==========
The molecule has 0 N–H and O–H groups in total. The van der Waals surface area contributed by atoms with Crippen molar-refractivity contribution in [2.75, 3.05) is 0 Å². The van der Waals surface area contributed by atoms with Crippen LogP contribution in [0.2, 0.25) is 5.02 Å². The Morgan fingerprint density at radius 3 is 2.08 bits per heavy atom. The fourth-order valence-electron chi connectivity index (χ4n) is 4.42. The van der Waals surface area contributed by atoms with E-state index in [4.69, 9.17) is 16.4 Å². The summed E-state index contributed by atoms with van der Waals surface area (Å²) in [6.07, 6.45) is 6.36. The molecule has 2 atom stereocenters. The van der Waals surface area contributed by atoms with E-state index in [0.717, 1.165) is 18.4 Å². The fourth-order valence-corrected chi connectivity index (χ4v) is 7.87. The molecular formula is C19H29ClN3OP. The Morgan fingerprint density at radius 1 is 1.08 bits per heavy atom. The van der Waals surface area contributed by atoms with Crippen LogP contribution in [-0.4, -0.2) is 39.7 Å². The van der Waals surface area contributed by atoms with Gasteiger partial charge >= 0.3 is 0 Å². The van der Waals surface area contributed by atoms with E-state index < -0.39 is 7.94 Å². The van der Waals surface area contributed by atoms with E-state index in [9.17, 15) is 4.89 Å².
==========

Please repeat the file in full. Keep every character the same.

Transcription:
The molecule has 0 N–H and O–H groups in total. The van der Waals surface area contributed by atoms with Crippen molar-refractivity contribution in [2.75, 3.05) is 0 Å². The van der Waals surface area contributed by atoms with Crippen LogP contribution in [0.2, 0.25) is 5.02 Å². The Morgan fingerprint density at radius 3 is 2.08 bits per heavy atom. The fourth-order valence-electron chi connectivity index (χ4n) is 4.42. The van der Waals surface area contributed by atoms with E-state index in [4.69, 9.17) is 16.4 Å². The summed E-state index contributed by atoms with van der Waals surface area (Å²) in [6.07, 6.45) is 6.36. The molecule has 2 atom stereocenters. The van der Waals surface area contributed by atoms with E-state index in [0.717, 1.165) is 18.4 Å². The fourth-order valence-corrected chi connectivity index (χ4v) is 7.87. The molecular formula is C19H29ClN3OP. The Morgan fingerprint density at radius 1 is 1.08 bits per heavy atom. The van der Waals surface area contributed by atoms with Crippen LogP contribution in [-0.4, -0.2) is 39.7 Å². The van der Waals surface area contributed by atoms with Gasteiger partial charge >= 0.3 is 0 Å². The van der Waals surface area contributed by atoms with E-state index < -0.39 is 7.94 Å². The van der Waals surface area contributed by atoms with E-state index in [9.17, 15) is 4.89 Å².